As two Washington Post reporters explained on Friday, there was a campaign a few years ago to ban omega-3 supplements from organic baby food because the fatty acids weren’t “natural” enough. Fortunately, it failed — given the brain- and vision-boosting properties of omega-3s for children’s development, why would anyone object to feeding more of them to babies? Organic-only expectations: Meet food-labeling reality.
As the controversy over omega-3s in baby food (and the Post) illustrates, knee-jerk rejections of anything “artificial” or “synthetic” are no match for public-health due diligence: 

[T]he USDA program’s shortcomings mean that consumers, who at times must pay twice as much for organic products, are not always getting what they expect: foods without pesticides and other chemicals, produced in a way that is gentle to the environment …
"People are really hung up on regulations," said [USDA Organic Standards Board member Joe] Smillie, who is also vice president of the certifying firm Quality Assurance International, which is involved in certifying 65 percent of organic products found on supermarket shelves. "I say, ‘Let’s find a way to bend that one, because it’s not important.’ … What are we selling? Are we selling health food? No. Consumers, they expect organic food to be growing in a greenhouse on Pluto. Hello? We live in a polluted world. It isn’t pure. We are doing the best we can."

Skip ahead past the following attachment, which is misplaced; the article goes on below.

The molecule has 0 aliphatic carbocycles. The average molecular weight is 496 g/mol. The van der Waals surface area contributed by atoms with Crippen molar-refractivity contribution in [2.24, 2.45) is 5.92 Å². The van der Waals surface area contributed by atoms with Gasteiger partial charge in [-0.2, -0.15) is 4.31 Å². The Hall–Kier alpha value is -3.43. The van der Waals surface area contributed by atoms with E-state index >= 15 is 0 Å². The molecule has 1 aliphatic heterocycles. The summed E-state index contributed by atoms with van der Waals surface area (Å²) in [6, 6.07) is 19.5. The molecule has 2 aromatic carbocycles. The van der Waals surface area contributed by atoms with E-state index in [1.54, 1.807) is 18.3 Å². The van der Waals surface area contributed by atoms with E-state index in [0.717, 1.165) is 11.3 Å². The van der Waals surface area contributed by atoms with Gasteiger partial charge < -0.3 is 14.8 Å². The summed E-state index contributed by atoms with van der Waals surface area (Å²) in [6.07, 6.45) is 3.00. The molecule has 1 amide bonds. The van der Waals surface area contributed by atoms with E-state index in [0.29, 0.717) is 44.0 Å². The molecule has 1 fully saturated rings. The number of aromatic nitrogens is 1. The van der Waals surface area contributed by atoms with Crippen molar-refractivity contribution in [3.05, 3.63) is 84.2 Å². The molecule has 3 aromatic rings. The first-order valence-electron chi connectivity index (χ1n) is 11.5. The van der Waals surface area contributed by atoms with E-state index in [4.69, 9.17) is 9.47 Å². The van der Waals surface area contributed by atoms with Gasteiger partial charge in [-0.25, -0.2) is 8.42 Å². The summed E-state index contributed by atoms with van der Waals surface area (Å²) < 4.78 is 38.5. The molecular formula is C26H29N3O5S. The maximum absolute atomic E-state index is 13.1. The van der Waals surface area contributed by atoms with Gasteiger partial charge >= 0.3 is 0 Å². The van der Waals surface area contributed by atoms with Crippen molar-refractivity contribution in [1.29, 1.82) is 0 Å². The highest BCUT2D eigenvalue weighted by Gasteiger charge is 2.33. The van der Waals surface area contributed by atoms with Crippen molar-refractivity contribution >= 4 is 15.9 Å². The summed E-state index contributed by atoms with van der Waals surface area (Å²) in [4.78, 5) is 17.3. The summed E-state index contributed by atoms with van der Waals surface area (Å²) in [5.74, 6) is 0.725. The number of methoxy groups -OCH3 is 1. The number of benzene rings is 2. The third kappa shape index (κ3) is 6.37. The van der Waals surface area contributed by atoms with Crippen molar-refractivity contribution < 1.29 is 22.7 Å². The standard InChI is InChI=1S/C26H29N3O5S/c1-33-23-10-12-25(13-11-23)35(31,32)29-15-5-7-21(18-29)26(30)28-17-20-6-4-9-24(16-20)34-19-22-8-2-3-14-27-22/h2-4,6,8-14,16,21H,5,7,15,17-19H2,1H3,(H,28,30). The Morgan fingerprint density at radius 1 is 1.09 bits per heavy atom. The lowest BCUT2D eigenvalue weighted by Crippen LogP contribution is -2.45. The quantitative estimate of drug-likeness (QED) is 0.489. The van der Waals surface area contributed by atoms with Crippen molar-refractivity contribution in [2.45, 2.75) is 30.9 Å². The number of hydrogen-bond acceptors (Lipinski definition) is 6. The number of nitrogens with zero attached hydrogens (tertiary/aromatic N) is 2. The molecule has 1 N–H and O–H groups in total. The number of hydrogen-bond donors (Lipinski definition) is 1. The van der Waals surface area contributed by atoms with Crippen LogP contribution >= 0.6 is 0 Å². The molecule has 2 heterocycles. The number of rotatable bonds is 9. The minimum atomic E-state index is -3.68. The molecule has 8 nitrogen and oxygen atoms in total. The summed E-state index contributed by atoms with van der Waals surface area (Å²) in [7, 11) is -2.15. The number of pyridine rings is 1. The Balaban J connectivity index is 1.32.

Smillie is right: An “organic” label doesn’t confer “health food” status. Nor will paying double for tomatoes prevent climate change. (In fact, there is plenty of evidence to support the view that modern agriculture practices are more “sustainable” than their technology-averse competitors.)
Organic labels are overrated, and they’re not alone. For example, sugar marketers are using meaningless absence labels to profit off misunderstandings about high fructose corn syrup. Biochemists can’t tell the difference between regular milk and the trendy stuff misleadingly labeled “hormone-free.” And as we’re pointing out to Tennessean readers today, labeling restaurant menus with calorie counts won’t solve America’s obesity problem.
It’s difficult to see how labeling everything on our menus and in our grocery aisles will make anyone safer or healthier. Clutter is certainly bad for the planet, and it’s not too healthy for the mind either.